Finding good talent is tough.

Keeping great talent is tougher.

Sharing exceptional talent is the toughest.

Organizational leaders have been plagued with what I call “Headcount Hysteria™” for many (many) years. This condition revolves around the sharing of cross-functional talent and fear of losing a star-player only to not have them replaced. The common symptoms are:

  • Lack of agreement, confusion, resistance and a general absence of understanding what playing as one team looks like.

Unfortunately, this type of negative behavior regarding sharing talent is nothing new and the impact can typically be felt across the entire organization, from the first being culture but a close second being talent and performance.

Watching leaders engage over talent should be a healthy dialogue and not a WWE Cage Match. The talent and the companies mission should always be front and center, while ego’s and insecurities a distant second.

As a father of two, I have seen firsthand how challenging sharing can be for siblings and other kids. Whether it’s a toy, clothing or book, no matter the item in question or the length of the struggle, there is always an outcome – one which we parents strive to make positive. I believe leaders can learn a thing or two (or more) from toddlers when it comes to improving their ability to share with others regarding talent and here is what I learned.

The Psychology Of Sharing

According to a NYT White Paper about the psychology of sharing, there are 6 sharing personalities:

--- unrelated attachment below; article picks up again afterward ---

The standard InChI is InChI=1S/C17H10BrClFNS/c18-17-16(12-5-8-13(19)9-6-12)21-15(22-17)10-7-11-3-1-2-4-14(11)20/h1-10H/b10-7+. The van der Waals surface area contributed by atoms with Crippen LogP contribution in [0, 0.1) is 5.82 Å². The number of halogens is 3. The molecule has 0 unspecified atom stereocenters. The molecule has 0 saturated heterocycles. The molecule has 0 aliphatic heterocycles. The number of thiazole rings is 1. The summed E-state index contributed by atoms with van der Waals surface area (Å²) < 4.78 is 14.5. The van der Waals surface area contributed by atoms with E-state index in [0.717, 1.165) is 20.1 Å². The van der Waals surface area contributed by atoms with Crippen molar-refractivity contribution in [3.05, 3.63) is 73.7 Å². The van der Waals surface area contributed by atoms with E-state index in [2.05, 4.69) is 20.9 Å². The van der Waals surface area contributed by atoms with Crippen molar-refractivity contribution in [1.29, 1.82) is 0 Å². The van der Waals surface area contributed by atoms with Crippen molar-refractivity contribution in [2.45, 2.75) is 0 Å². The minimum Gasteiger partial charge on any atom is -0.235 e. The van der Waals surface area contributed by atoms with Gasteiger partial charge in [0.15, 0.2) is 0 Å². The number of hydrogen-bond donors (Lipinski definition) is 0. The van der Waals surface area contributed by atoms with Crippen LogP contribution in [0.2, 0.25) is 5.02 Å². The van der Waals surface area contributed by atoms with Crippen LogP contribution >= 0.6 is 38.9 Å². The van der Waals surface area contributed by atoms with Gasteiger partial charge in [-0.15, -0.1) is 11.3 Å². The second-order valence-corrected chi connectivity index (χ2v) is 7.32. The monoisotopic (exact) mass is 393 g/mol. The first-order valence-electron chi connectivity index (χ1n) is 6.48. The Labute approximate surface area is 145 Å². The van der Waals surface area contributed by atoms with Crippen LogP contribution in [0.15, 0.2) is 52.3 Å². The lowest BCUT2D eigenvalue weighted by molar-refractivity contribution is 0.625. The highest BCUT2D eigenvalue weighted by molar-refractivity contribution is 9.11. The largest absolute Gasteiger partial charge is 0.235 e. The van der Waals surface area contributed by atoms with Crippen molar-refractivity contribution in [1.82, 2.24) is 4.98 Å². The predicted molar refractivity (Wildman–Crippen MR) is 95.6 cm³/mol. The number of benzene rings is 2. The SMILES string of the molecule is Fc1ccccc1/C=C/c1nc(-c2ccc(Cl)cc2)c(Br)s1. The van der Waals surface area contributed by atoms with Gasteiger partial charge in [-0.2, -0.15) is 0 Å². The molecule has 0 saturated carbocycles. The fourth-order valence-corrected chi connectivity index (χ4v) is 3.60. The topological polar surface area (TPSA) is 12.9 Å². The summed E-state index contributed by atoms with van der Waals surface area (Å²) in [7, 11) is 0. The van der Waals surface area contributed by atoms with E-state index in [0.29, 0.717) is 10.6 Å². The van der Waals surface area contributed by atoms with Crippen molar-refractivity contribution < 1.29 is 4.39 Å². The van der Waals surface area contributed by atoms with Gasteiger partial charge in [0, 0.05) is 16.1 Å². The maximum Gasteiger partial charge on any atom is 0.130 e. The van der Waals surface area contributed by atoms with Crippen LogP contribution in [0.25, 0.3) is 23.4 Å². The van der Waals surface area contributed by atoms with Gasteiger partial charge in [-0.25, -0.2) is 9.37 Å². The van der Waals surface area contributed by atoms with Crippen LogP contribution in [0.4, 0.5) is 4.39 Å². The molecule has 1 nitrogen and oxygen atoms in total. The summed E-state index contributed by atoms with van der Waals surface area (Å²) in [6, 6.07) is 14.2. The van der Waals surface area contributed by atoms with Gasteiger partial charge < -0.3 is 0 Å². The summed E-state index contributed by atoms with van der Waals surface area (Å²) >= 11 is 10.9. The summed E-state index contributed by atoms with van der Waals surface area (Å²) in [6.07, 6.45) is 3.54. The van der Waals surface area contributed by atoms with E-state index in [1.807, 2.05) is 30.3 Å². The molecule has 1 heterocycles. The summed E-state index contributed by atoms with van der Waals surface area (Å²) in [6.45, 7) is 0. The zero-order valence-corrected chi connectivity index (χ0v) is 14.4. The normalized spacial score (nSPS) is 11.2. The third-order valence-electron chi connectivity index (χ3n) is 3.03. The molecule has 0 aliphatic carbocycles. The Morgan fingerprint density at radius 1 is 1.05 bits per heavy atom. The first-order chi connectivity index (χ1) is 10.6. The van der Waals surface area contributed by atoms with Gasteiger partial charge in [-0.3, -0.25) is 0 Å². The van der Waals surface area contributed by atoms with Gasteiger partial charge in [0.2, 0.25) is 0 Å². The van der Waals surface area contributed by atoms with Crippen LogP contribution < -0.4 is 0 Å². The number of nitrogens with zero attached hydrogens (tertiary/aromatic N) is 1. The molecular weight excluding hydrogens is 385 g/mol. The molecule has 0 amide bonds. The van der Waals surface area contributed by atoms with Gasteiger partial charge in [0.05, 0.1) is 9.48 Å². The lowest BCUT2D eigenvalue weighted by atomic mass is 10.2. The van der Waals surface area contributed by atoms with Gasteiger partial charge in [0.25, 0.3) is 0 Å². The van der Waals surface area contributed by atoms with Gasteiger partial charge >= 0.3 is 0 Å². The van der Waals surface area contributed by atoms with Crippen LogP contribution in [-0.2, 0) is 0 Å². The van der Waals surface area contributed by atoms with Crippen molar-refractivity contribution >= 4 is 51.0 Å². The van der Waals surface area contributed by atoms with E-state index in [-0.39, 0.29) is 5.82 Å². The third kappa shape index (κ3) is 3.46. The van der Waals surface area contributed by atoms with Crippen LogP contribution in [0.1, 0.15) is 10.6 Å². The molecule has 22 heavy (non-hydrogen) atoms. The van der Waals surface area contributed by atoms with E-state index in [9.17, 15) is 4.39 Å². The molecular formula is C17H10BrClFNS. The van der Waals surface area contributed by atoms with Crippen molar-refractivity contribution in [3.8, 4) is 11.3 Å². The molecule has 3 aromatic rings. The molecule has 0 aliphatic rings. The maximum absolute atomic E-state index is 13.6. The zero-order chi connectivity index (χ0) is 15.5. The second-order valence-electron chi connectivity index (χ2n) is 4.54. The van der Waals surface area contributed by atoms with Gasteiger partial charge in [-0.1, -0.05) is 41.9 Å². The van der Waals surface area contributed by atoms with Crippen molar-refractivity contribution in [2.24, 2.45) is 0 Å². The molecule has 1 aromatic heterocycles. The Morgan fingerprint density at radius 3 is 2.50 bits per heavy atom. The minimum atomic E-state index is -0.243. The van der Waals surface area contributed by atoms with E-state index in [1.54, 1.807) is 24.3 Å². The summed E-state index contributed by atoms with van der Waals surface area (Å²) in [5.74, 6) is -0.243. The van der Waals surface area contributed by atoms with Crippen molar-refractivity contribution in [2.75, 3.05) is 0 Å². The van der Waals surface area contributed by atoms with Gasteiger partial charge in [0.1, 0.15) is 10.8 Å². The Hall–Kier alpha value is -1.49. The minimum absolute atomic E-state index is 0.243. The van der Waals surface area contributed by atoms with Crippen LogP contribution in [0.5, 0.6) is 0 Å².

1. Altruists: They are primarily motivated by a desire to bring valuable content to those they care about and a desire to get the word out about causes – and brands – they believe in. While this group is less motivated by self-interest, they still like to know that what they share was received and appreciated.
  2. Careerists: Focused on developing a strong network of personal and professional contacts, Careerists like to bring content and people together in ways that are meaningful and actionable. They also enjoy getting credit for doing so. They share to create discussion and debate and to elicit useful recommendations.
  3. Hipsters: They like to start a conversation, debate or controversy. It is important for Hipsters to be the first to share things with others, and they are always looking to connect with like-minded people. Sharing is so important to this group that they actively seek out content simply to create more opportunities to share.
  4. Boomerangs: Motivated primarily by the reaction they get back from sharing, Boomerangs like to stir the pot, start a debate and generate a lot of comments and “likes.” For Boomerangs, a negative response is better than no response at all. Sharing for this group is driven, in large part, by a need for validation. Similar to Hipsters, it’s important for Boomerangs that they are the first in their networks to share new content.
  5. Connectors: Sharing for Connectors is about mutual experiences and staying connected. Connectors, more than any other segment, sharing is not just about distributing content, it is about including others in a shared, content-based experience. Connectors like to share to create new connections with like-minded people.
  6. Selective’s: This segment shares information that they feel will be of value to a particular person, and only if they think the recipient would not have found it on their own. Given the time and consideration invested in what they share, they expect that the recipient will respond and express their appreciation.

Why We Share

There are many reasons why people like to share (anything) but this article did a fantastic job outlining the most common ones:

  • We share to look good (Impression Management)
  • We share to feel good (Emotion Regulation)